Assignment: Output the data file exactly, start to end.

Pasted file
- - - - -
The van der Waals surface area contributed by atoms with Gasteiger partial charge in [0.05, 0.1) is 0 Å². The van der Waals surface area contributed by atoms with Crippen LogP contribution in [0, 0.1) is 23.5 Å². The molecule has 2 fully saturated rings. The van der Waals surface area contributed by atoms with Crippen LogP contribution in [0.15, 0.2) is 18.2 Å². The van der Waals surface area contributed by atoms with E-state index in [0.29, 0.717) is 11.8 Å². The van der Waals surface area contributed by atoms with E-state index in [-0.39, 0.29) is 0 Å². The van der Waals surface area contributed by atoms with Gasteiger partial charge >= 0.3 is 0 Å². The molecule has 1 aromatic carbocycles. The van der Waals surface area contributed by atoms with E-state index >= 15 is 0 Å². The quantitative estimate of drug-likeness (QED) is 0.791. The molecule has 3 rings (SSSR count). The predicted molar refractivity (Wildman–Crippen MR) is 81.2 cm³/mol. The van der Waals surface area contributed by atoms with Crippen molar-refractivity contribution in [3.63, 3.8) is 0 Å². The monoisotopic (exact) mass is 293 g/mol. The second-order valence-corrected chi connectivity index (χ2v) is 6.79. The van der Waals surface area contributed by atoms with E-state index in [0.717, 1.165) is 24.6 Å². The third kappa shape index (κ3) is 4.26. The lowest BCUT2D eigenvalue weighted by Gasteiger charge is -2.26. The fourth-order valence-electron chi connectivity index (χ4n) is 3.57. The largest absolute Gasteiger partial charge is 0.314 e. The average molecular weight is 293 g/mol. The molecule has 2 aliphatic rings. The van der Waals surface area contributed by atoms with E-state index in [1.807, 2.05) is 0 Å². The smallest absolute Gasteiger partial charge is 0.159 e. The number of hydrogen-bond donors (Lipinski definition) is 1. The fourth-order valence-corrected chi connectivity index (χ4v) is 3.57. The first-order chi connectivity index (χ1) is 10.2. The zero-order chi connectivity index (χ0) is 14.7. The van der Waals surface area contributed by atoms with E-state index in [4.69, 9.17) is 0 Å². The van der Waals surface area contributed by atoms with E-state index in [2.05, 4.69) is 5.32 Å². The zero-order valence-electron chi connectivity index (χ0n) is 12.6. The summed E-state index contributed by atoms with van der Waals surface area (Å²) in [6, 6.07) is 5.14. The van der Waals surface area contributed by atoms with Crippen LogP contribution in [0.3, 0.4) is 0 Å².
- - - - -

The van der Waals surface area contributed by atoms with Gasteiger partial charge in [0.05, 0.1) is 0 Å². The van der Waals surface area contributed by atoms with Crippen LogP contribution in [0, 0.1) is 23.5 Å². The molecule has 2 fully saturated rings. The van der Waals surface area contributed by atoms with Crippen LogP contribution in [0.15, 0.2) is 18.2 Å². The van der Waals surface area contributed by atoms with E-state index in [0.29, 0.717) is 11.8 Å². The van der Waals surface area contributed by atoms with E-state index in [-0.39, 0.29) is 0 Å². The van der Waals surface area contributed by atoms with Gasteiger partial charge >= 0.3 is 0 Å². The molecule has 1 aromatic carbocycles. The van der Waals surface area contributed by atoms with E-state index >= 15 is 0 Å². The quantitative estimate of drug-likeness (QED) is 0.791. The molecule has 3 rings (SSSR count). The predicted molar refractivity (Wildman–Crippen MR) is 81.2 cm³/mol. The van der Waals surface area contributed by atoms with Crippen molar-refractivity contribution in [3.63, 3.8) is 0 Å². The monoisotopic (exact) mass is 293 g/mol. The second-order valence-corrected chi connectivity index (χ2v) is 6.79. The van der Waals surface area contributed by atoms with E-state index in [0.717, 1.165) is 24.6 Å². The third kappa shape index (κ3) is 4.26. The lowest BCUT2D eigenvalue weighted by Gasteiger charge is -2.26. The fourth-order valence-electron chi connectivity index (χ4n) is 3.57. The largest absolute Gasteiger partial charge is 0.314 e. The average molecular weight is 293 g/mol. The molecule has 2 aliphatic rings. The van der Waals surface area contributed by atoms with E-state index in [1.807, 2.05) is 0 Å². The smallest absolute Gasteiger partial charge is 0.159 e. The number of hydrogen-bond donors (Lipinski definition) is 1. The fourth-order valence-corrected chi connectivity index (χ4v) is 3.57. The first-order chi connectivity index (χ1) is 10.2. The zero-order chi connectivity index (χ0) is 14.7. The van der Waals surface area contributed by atoms with E-state index in [4.69, 9.17) is 0 Å². The van der Waals surface area contributed by atoms with E-state index in [2.05, 4.69) is 5.32 Å². The zero-order valence-electron chi connectivity index (χ0n) is 12.6. The summed E-state index contributed by atoms with van der Waals surface area (Å²) in [6, 6.07) is 5.14. The van der Waals surface area contributed by atoms with Crippen LogP contribution in [0.3, 0.4) is 0 Å².